Even some of the super-rich are turning away from traditional forms of giving. Since divorcing Amazon founder Bezos in 2019, MacKenzie Scott has donated at least $ 5.8 billion to around 500 nonprofits. She has placed much more emphasis on social and racial justice in her philanthropy than the other top donors, and generally trusted recipients to spend those funds rather than requiring them to follow her agenda.

The comedian and commentator Hasan Minhaj questions the logic of modern philanthropy in his show “Patriot Act”.

The reviews

A growing number of prominent scholars and activists have been sounding the alarm over billionaire donations, including Megan Ming Francis, Erica Kohl-Arenas and Linsey McGoey. These and other critics target wealthy financiers like Bezos, Facebook’s Mark Zuckerberg, and Microsoft founder Bill Gates, not only because of the tax system that makes it easy for them to amass large fortunes, but also because of the leverage they have in dealing with complex problems solve social problems.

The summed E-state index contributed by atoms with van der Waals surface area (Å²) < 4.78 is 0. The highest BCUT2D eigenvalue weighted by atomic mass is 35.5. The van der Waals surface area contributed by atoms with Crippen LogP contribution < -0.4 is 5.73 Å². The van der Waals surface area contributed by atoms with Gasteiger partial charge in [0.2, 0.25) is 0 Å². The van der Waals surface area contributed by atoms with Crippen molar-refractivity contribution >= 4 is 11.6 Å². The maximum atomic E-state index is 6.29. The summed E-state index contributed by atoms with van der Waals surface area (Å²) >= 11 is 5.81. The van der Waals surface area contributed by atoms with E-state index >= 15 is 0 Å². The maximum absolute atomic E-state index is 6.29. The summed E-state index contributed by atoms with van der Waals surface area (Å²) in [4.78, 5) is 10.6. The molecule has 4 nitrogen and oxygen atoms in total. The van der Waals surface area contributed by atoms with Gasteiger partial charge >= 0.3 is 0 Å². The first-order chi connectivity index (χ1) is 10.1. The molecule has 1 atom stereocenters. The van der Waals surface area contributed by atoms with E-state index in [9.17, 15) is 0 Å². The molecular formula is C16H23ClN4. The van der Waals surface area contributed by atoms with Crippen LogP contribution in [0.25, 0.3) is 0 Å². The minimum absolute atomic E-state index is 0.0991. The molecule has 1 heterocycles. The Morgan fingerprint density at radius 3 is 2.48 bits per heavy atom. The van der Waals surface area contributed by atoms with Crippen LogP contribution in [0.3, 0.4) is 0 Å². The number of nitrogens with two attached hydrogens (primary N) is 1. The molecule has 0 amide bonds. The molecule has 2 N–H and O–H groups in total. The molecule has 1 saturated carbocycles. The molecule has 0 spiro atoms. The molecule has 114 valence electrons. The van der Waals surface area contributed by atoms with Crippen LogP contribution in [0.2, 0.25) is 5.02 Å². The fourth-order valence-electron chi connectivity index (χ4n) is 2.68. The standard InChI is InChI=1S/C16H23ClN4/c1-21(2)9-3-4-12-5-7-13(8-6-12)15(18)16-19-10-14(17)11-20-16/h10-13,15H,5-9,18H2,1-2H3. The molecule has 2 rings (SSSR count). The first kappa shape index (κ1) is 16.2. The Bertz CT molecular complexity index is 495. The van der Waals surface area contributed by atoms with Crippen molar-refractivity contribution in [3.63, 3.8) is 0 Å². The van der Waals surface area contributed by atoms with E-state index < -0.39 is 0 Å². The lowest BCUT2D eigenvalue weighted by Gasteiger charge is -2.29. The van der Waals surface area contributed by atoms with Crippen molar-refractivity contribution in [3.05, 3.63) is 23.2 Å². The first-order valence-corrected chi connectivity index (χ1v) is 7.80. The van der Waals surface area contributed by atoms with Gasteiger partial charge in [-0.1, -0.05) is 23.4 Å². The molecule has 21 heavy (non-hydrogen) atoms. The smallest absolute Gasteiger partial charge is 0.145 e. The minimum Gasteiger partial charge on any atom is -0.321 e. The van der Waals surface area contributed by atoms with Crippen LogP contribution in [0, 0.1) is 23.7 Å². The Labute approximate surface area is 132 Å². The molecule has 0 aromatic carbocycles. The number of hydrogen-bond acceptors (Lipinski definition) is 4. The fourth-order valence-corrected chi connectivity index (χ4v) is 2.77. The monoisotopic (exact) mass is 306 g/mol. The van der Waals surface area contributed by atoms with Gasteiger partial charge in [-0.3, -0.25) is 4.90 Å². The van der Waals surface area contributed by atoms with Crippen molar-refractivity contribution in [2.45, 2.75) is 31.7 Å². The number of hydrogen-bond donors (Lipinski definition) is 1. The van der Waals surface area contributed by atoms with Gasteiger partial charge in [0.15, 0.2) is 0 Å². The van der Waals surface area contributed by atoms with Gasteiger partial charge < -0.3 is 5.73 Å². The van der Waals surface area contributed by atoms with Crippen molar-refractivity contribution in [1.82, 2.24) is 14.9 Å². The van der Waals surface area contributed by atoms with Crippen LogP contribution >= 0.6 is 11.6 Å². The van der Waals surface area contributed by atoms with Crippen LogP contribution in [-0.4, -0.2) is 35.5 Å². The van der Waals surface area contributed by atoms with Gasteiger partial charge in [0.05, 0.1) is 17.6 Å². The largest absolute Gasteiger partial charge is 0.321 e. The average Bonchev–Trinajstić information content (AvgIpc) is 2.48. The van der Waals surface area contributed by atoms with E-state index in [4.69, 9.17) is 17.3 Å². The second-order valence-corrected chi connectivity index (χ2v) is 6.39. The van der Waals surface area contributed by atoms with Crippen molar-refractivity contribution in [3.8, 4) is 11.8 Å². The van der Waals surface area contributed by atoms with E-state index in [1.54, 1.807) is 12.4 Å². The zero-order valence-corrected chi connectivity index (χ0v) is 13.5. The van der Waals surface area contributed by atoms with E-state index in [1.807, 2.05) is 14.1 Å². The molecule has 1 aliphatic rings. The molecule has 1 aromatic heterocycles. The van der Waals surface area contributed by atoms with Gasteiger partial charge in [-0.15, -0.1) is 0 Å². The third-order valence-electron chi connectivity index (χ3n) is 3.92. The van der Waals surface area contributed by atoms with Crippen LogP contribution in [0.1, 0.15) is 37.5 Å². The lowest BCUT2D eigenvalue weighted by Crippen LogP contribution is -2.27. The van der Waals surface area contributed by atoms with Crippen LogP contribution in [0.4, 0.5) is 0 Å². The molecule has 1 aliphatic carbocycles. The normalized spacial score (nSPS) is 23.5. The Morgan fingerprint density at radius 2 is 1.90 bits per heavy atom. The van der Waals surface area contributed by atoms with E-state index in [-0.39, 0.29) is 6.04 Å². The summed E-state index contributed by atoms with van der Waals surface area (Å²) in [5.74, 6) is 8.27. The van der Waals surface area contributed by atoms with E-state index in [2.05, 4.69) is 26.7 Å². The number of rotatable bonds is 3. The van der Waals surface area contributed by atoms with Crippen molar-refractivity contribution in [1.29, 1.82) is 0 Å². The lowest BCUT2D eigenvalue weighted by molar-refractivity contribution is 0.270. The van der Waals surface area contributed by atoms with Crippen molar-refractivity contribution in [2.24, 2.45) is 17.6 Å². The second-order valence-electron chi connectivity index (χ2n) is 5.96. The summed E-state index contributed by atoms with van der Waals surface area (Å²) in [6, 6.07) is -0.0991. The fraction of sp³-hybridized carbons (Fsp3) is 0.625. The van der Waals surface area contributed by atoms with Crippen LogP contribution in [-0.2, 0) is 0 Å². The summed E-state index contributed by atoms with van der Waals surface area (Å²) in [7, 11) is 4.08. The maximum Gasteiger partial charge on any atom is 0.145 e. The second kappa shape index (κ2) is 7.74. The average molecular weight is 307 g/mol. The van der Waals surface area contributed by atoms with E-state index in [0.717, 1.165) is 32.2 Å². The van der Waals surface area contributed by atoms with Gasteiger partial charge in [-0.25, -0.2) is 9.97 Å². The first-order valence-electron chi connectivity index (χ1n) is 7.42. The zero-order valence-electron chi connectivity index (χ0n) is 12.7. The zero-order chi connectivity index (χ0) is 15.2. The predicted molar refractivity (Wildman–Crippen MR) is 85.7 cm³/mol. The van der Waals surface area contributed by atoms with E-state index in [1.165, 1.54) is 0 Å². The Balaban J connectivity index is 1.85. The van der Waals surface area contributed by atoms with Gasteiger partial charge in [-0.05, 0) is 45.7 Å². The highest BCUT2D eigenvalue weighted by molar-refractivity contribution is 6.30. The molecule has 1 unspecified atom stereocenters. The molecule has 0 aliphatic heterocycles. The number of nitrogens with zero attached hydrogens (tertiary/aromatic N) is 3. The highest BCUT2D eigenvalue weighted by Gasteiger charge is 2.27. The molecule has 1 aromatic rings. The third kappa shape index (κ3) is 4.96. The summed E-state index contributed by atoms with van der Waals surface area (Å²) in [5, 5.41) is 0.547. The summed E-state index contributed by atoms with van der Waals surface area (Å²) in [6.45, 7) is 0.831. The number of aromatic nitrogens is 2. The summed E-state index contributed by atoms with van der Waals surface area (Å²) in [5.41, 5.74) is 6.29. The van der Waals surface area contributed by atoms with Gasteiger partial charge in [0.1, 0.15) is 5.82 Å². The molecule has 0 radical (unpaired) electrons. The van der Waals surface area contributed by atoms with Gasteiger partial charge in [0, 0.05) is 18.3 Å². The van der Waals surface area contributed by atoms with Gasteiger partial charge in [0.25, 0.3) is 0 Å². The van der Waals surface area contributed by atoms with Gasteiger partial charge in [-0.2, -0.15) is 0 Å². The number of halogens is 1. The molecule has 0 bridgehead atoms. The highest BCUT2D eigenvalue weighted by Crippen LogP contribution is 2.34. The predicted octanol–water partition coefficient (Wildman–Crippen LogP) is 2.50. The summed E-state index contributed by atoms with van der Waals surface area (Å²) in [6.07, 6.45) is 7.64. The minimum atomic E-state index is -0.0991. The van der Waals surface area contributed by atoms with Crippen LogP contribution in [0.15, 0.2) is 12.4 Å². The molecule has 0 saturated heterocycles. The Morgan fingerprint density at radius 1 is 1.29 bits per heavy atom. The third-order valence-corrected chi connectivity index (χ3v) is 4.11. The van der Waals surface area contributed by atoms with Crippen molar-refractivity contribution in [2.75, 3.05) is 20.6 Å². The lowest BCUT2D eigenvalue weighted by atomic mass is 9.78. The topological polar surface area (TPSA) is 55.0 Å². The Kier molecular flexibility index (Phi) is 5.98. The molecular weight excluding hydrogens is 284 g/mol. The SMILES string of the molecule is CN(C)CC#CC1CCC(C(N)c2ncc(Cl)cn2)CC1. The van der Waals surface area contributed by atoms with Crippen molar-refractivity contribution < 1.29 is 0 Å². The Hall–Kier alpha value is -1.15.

Several books that have been published in recent years deal systematically with these topics, among them “Winners Take All” by journalist Anand Giridharadas, “Just Giving” by Stanford University political scientist, Rob Reich’s “Just Giving”, “Decolonizing Wealth ”by the founder Edgar Villanueva and“ Decolonizing Wealth ”by the writer David Callahan. The donors. “

While these billionaire philanthropy critics may not agree on everything, I see four common themes in their work.